Daniel R. Fraser
|Daniel R. Fraser|
|Alderman on the Edmonton Town Council|
February 10, 1892 – January 13, 1893
December 14, 1896 – December 13, 1897
December 8, 1902 – December 12, 1904
|Alderman on the Edmonton City Council|
December 12, 1904 – December 11, 1905
1906 – December 13, 1909
|Born||August 26, 1851
|Died||January 12, 1920
Daniel Fraser was born in Edinburgh, Scotland and emigrated to New York and then Canada as a child. He was educated in Huron County, Ontario. He apprenticed as a millwright, joiner, and carpenter before moving to Manitoba in 1874 to work for the Hudson's Bay Company and later McCauley & Jarvis. In 1880 he returned to the Hudson's Bay Company, for whom he built a saw and flour mill in Edmonton and a flour mill in Prince Albert, Saskatchewan. He finally settled in Edmonton in 1881 and operated his own mill under the name D R Fraser & Company Limited before becoming President of Alberta Milling Co., which operated four flour mills, and later Edmonton Pressed Brick Co. He married Jane McCann in 1891; the couple had four children.
In 1892, Fraser was elected as an alderman to Edmonton's inaugural Town Council, finishing second of fourteen candidates (the top six were elected). However, he was defeated in his 1893 re-election bid, finishing last of nine candidates. He stayed out of politics until 1896, when he squeaked back into office by finishing sixth of nine candidates (three votes ahead of future mayor William Thomas Henry). He did not seek re-election in 1898, and removed himself from politics once again until 1902, when he returned to office. finishing first in the aldermanic race.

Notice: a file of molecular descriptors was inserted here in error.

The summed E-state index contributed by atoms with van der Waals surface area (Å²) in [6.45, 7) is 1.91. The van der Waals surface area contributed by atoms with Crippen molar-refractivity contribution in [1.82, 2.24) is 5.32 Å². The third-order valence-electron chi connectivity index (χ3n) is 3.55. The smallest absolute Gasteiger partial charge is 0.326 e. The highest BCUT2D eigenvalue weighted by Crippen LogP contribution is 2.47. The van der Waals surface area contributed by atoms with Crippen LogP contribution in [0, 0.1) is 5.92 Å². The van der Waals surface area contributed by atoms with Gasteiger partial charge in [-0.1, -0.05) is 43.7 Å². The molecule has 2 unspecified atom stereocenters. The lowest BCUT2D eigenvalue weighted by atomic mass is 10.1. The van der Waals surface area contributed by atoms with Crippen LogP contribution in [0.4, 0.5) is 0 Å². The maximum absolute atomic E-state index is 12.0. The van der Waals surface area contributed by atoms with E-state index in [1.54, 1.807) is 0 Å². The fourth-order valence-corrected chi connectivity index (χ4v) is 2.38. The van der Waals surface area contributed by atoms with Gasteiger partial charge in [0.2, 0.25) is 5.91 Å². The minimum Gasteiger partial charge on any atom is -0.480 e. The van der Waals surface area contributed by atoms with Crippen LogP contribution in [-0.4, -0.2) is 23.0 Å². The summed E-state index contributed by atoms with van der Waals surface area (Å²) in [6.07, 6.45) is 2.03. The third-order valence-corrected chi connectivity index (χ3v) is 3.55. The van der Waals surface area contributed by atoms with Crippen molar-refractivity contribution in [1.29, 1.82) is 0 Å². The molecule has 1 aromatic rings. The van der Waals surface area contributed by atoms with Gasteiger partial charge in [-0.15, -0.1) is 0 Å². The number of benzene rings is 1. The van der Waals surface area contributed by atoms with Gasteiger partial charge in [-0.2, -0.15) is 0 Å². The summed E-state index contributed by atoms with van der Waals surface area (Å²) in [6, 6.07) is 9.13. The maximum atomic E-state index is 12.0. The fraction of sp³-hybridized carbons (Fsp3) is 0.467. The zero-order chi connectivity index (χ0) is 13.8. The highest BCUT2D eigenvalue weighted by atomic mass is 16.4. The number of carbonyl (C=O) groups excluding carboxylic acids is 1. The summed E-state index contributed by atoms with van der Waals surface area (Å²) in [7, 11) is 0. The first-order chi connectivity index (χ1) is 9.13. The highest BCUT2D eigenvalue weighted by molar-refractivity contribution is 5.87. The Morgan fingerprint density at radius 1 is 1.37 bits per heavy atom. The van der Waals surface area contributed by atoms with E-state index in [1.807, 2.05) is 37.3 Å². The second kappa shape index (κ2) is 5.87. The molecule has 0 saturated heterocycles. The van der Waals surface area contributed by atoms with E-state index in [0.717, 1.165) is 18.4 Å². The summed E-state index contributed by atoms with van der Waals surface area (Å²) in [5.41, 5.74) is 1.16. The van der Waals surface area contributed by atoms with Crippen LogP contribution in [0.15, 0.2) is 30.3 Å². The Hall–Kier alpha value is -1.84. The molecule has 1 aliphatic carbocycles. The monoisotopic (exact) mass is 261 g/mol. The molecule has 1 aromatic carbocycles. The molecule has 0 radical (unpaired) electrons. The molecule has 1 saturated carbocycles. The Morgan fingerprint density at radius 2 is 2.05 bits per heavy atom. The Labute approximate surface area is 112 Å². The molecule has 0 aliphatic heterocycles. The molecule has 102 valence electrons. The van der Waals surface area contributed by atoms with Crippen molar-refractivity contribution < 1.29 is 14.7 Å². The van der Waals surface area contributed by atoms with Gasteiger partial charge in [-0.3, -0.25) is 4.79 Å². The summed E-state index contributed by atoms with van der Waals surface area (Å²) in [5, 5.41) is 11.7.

Fraser sought re-election in 1904 (aldermanic terms had been increased to two years), the year of Edmonton's incorporation as a city rather than a town. The number of aldermen was increased from six to eight. In order to maintain the system of staggered two year aldermanic terms, it was decided that the four candidates receiving the most votes in the 1904 election would be elected to two year terms, while the four receiving the next highest number of votes would be elected to one year terms. Fraser finished seventh of seventeen candidates, and was therefore elected to a one-year term. He was defeated in his 1905 bid for re-election, finishing eighth of ten candidates.
At this point, Fraser took a third hiatus from politics, which lasted until 1908 when he ran again and finished sixth of thirteen candidates. Since the electoral system at the time had four aldermen elected to two year terms each year, Fraser's sixth place showing would normally have been insufficient to be elected; however, two of the aldermen elected in 1907 (Robert Lee and Thomas Bellamy) had resigned, allowing Fraser and fifth-place finisher Andrew Agar to be elected for one year to serve out their terms.
Fraser did not seek re-election in 1909 and stayed out of politics thereafter. He died in 1920.